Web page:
Electoral reforms dominate NA session on May 9

The parliamentary affairs ministry has begun its preparations for the National Assembly session on May 9 with electoral reforms and other issues on its agenda.

NA Speaker Raja Pervez Ashraf has already sent letters on electoral reforms to the parliamentary leaders including former premier Imran Khan.

According to parliamentary sources, all parties during proceedings would nominate their members for the electoral reforms.

The speaker would form a committee on electoral reforms with the representation of all parliamentary parties in the House.

The chairpersons of the standing committees would also be decided during the session.

Besides, the issue of resignations of PTI members would also be discussed.

The speaker will begin the process of verifying the resignations of the PTI members one by one.

Last month, former prime minister Imran Khan had tendered his resignation as a member of the National Assembly, a day after his ouster as the premier by the lower house of parliament through a no-confidence vote.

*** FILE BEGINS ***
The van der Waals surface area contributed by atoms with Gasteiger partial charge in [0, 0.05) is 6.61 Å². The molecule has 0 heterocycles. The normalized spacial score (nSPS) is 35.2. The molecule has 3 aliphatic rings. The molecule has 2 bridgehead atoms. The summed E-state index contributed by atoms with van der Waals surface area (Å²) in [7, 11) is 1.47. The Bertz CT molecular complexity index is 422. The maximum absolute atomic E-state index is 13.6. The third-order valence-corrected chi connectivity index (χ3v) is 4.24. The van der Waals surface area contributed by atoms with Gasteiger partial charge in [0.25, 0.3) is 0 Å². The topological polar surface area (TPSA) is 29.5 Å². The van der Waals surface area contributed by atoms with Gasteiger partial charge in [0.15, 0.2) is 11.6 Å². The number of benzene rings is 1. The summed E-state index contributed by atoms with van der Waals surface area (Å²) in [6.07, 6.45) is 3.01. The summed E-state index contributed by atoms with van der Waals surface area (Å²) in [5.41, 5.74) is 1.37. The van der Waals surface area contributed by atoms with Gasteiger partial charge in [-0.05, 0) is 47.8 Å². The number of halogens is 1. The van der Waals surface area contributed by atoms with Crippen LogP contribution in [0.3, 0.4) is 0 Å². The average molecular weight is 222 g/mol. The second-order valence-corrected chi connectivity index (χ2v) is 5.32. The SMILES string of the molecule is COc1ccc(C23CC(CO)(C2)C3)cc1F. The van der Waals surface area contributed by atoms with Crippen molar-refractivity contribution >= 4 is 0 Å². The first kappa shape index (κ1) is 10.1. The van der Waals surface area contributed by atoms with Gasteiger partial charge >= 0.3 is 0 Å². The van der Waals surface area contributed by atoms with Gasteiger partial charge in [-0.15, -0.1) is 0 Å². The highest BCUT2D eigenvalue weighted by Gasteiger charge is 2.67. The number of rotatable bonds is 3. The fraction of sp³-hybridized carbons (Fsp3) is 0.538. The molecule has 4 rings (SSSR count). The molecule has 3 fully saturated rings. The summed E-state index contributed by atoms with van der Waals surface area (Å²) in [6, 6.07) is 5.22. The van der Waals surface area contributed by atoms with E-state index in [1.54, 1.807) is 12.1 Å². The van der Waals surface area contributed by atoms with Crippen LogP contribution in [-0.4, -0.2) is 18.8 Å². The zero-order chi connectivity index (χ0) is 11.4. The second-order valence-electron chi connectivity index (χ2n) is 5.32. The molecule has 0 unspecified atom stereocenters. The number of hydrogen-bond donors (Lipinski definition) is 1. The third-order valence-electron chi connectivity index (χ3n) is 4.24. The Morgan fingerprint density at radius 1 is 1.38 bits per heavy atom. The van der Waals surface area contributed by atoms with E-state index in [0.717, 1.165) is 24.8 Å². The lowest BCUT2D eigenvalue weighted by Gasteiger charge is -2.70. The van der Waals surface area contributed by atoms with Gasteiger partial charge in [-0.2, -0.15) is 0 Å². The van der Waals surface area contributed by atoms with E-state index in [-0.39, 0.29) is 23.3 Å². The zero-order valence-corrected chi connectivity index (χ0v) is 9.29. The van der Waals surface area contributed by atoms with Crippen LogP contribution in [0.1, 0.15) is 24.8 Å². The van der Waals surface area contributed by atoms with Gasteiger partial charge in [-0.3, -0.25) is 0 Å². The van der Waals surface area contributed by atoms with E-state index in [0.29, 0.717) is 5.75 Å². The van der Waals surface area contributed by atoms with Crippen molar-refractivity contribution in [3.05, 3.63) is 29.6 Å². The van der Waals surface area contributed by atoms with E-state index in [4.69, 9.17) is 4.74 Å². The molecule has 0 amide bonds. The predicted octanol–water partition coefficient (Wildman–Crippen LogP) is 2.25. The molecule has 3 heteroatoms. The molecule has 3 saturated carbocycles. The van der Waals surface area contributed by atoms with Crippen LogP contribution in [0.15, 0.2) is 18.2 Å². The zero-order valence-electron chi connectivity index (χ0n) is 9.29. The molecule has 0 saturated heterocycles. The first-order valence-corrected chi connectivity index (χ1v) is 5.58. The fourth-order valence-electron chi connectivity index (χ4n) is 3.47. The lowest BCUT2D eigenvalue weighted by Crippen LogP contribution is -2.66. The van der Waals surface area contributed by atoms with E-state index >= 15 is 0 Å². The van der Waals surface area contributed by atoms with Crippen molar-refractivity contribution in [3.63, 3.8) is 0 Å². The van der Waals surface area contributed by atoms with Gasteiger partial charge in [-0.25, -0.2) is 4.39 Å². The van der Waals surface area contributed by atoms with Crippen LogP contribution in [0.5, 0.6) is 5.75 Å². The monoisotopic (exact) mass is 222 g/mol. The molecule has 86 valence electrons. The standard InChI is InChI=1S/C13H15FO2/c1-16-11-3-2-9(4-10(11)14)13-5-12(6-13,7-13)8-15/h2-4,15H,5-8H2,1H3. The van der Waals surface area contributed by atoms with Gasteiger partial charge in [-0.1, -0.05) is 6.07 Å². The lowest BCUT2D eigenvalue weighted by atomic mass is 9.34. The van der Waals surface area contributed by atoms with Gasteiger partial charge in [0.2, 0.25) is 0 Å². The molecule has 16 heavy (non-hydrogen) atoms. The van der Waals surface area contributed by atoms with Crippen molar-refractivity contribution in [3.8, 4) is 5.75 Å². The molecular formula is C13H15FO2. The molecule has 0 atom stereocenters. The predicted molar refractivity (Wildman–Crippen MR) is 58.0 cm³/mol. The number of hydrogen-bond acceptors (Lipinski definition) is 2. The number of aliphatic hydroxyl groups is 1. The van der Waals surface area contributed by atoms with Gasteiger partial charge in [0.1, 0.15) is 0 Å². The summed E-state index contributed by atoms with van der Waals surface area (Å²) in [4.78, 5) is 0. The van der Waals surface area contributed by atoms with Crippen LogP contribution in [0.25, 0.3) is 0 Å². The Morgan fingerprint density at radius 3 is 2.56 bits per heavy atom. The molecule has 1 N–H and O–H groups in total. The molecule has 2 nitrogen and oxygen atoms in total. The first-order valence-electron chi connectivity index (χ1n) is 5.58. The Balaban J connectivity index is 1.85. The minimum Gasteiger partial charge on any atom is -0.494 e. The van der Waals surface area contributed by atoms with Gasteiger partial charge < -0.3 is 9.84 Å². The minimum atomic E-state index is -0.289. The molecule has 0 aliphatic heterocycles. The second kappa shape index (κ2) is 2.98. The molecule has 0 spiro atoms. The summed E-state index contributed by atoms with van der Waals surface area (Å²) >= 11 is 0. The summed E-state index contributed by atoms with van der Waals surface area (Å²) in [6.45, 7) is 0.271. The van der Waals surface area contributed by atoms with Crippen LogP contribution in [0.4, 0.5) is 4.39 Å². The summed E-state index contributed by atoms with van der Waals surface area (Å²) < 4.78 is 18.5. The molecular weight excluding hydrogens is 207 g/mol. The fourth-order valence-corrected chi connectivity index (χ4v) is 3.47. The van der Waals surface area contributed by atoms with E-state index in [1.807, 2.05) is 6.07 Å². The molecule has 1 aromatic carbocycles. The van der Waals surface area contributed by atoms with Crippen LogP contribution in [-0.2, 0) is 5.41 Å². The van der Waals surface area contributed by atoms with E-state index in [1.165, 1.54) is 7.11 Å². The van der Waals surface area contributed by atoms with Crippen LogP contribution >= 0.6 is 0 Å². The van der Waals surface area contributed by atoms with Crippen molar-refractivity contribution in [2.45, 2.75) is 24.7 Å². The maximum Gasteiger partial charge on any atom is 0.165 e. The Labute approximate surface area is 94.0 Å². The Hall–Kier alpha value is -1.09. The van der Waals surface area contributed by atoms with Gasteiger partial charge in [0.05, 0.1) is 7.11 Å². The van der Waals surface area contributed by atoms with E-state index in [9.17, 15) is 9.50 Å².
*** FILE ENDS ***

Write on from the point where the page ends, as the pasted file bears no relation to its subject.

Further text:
Later, then NA deputy speaker Qasim Suri, in his capacity as the acting speaker, had accepted the resignations of 123 PTI MNAs, who accepted their party chairman Imran’s appeal.

Read More: Parliamentary body for electoral reforms formed

The former prime minister has been claiming that his exit from the post — in a dramatic manner after he tried preventing the no-trust motion from being presented in the House on April 9 and only became possible an hour after April 10 had started — was part of a “foreign conspiracy” plotted in Washington to overthrow his government with the help of the opposition parties.

After his ouster from the slot, the former premier asked his party’s MNAs to tender their resignations and refused to accept the newly elected Prime Minister Shehbaz Sharif.

Elections in Pakistan have always been controversial due to allegations and counter-allegations of stealing mandates, rigging and manipulation. The losing political parties cry foul and accuse the winning side of tampering with the results. In the process, other institutions are also blamed for meddling in favour of a particular political party.

Successive governments have tried to introduce electoral reforms to address the issue, but their efforts have constantly failed. The 2018 general elections was no exception to this. And since then, the opposition has called the incumbent government “selected” rather than “elected”.

Being mindful of the problem, the previous PTI government tried to reform the mechanism by introducing the idea of electronic voting machines (EVMs) in order to plug existing loopholes and improve transparency. Ex-PM Imran had even given a demo of the proposed voting machines. However, the EVMs solely could not be a solution. The gadget had been tested by several countries previously but was discarded because of technical faults.

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